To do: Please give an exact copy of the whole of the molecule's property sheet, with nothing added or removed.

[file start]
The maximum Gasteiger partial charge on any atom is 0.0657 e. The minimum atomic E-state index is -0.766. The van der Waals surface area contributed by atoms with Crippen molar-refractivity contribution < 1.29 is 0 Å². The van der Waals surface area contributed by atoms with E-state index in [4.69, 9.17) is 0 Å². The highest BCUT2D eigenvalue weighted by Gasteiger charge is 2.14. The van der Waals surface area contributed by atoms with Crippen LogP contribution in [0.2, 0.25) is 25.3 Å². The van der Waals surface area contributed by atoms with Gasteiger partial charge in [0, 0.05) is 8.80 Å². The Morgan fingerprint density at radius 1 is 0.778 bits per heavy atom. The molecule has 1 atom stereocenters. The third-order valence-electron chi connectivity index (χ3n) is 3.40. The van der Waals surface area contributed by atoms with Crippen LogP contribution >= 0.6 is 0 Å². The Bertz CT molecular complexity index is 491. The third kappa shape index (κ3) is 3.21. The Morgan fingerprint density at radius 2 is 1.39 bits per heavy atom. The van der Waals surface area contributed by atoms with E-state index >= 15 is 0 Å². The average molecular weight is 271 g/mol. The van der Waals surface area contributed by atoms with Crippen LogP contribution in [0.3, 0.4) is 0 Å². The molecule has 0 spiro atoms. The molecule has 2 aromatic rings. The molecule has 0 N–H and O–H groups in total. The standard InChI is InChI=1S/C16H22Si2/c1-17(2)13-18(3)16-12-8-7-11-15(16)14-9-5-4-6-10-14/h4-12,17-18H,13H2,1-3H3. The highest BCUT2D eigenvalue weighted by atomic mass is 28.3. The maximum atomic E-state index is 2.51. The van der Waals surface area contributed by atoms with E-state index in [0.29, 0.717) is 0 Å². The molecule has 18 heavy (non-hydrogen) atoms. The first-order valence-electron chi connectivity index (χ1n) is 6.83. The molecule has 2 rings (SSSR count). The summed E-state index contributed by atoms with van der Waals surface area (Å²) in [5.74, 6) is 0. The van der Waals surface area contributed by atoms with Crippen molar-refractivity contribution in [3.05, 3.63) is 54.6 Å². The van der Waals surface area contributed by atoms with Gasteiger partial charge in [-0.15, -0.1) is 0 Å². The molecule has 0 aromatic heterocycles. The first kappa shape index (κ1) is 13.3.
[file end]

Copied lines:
The maximum Gasteiger partial charge on any atom is 0.0657 e. The minimum atomic E-state index is -0.766. The van der Waals surface area contributed by atoms with Crippen molar-refractivity contribution < 1.29 is 0 Å². The van der Waals surface area contributed by atoms with E-state index in [4.69, 9.17) is 0 Å². The highest BCUT2D eigenvalue weighted by Gasteiger charge is 2.14. The van der Waals surface area contributed by atoms with Crippen LogP contribution in [0.2, 0.25) is 25.3 Å². The van der Waals surface area contributed by atoms with Gasteiger partial charge in [0, 0.05) is 8.80 Å². The Morgan fingerprint density at radius 1 is 0.778 bits per heavy atom. The molecule has 1 atom stereocenters. The third-order valence-electron chi connectivity index (χ3n) is 3.40. The van der Waals surface area contributed by atoms with Crippen LogP contribution >= 0.6 is 0 Å². The Bertz CT molecular complexity index is 491. The third kappa shape index (κ3) is 3.21. The Morgan fingerprint density at radius 2 is 1.39 bits per heavy atom. The van der Waals surface area contributed by atoms with E-state index >= 15 is 0 Å². The average molecular weight is 271 g/mol. The van der Waals surface area contributed by atoms with Crippen LogP contribution in [0.3, 0.4) is 0 Å². The molecule has 0 spiro atoms. The molecule has 2 aromatic rings. The molecule has 0 N–H and O–H groups in total. The standard InChI is InChI=1S/C16H22Si2/c1-17(2)13-18(3)16-12-8-7-11-15(16)14-9-5-4-6-10-14/h4-12,17-18H,13H2,1-3H3. The highest BCUT2D eigenvalue weighted by atomic mass is 28.3. The maximum atomic E-state index is 2.51. The van der Waals surface area contributed by atoms with E-state index in [0.29, 0.717) is 0 Å². The molecule has 18 heavy (non-hydrogen) atoms. The first-order valence-electron chi connectivity index (χ1n) is 6.83. The molecule has 2 rings (SSSR count). The summed E-state index contributed by atoms with van der Waals surface area (Å²) in [5.74, 6) is 0. The van der Waals surface area contributed by atoms with Crippen molar-refractivity contribution in [3.05, 3.63) is 54.6 Å². The van der Waals surface area contributed by atoms with Gasteiger partial charge in [-0.15, -0.1) is 0 Å². The molecule has 0 aromatic heterocycles. The first kappa shape index (κ1) is 13.3.